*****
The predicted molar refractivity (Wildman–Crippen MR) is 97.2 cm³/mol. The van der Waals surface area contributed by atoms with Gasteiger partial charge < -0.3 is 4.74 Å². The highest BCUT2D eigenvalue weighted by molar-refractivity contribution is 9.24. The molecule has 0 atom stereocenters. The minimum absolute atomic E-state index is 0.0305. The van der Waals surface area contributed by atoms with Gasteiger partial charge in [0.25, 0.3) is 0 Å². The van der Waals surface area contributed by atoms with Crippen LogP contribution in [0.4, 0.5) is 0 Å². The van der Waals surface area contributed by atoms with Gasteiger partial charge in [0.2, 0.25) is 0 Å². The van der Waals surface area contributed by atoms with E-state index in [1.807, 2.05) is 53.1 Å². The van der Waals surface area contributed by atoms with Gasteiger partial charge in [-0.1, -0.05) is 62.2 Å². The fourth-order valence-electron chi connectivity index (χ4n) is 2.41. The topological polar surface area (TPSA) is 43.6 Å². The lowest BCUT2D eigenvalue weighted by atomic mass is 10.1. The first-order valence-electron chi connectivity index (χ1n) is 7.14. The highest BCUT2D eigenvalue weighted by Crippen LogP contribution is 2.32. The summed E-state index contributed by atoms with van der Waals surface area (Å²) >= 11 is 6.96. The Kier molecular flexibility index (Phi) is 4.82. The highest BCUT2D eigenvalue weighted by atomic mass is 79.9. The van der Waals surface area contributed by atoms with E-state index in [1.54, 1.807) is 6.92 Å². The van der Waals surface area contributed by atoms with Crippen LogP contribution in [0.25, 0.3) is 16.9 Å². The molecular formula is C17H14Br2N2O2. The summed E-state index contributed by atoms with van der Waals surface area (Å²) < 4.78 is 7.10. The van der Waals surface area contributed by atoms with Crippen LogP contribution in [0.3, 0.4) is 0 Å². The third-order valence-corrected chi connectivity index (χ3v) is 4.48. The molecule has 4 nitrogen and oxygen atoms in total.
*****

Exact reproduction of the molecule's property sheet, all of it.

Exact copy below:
The predicted molar refractivity (Wildman–Crippen MR) is 97.2 cm³/mol. The van der Waals surface area contributed by atoms with Gasteiger partial charge < -0.3 is 4.74 Å². The highest BCUT2D eigenvalue weighted by molar-refractivity contribution is 9.24. The molecule has 0 atom stereocenters. The minimum absolute atomic E-state index is 0.0305. The van der Waals surface area contributed by atoms with Gasteiger partial charge in [0.25, 0.3) is 0 Å². The van der Waals surface area contributed by atoms with Crippen LogP contribution in [0.4, 0.5) is 0 Å². The van der Waals surface area contributed by atoms with Gasteiger partial charge in [0.2, 0.25) is 0 Å². The van der Waals surface area contributed by atoms with E-state index in [1.807, 2.05) is 53.1 Å². The van der Waals surface area contributed by atoms with Gasteiger partial charge in [-0.1, -0.05) is 62.2 Å². The fourth-order valence-electron chi connectivity index (χ4n) is 2.41. The topological polar surface area (TPSA) is 43.6 Å². The lowest BCUT2D eigenvalue weighted by atomic mass is 10.1. The first-order valence-electron chi connectivity index (χ1n) is 7.14. The highest BCUT2D eigenvalue weighted by Crippen LogP contribution is 2.32. The summed E-state index contributed by atoms with van der Waals surface area (Å²) >= 11 is 6.96. The Kier molecular flexibility index (Phi) is 4.82. The highest BCUT2D eigenvalue weighted by atomic mass is 79.9. The van der Waals surface area contributed by atoms with E-state index in [1.54, 1.807) is 6.92 Å². The van der Waals surface area contributed by atoms with Crippen LogP contribution in [0.25, 0.3) is 16.9 Å². The molecular formula is C17H14Br2N2O2. The summed E-state index contributed by atoms with van der Waals surface area (Å²) < 4.78 is 7.10. The van der Waals surface area contributed by atoms with Crippen LogP contribution in [0.3, 0.4) is 0 Å². The third-order valence-corrected chi connectivity index (χ3v) is 4.48. The molecule has 4 nitrogen and oxygen atoms in total.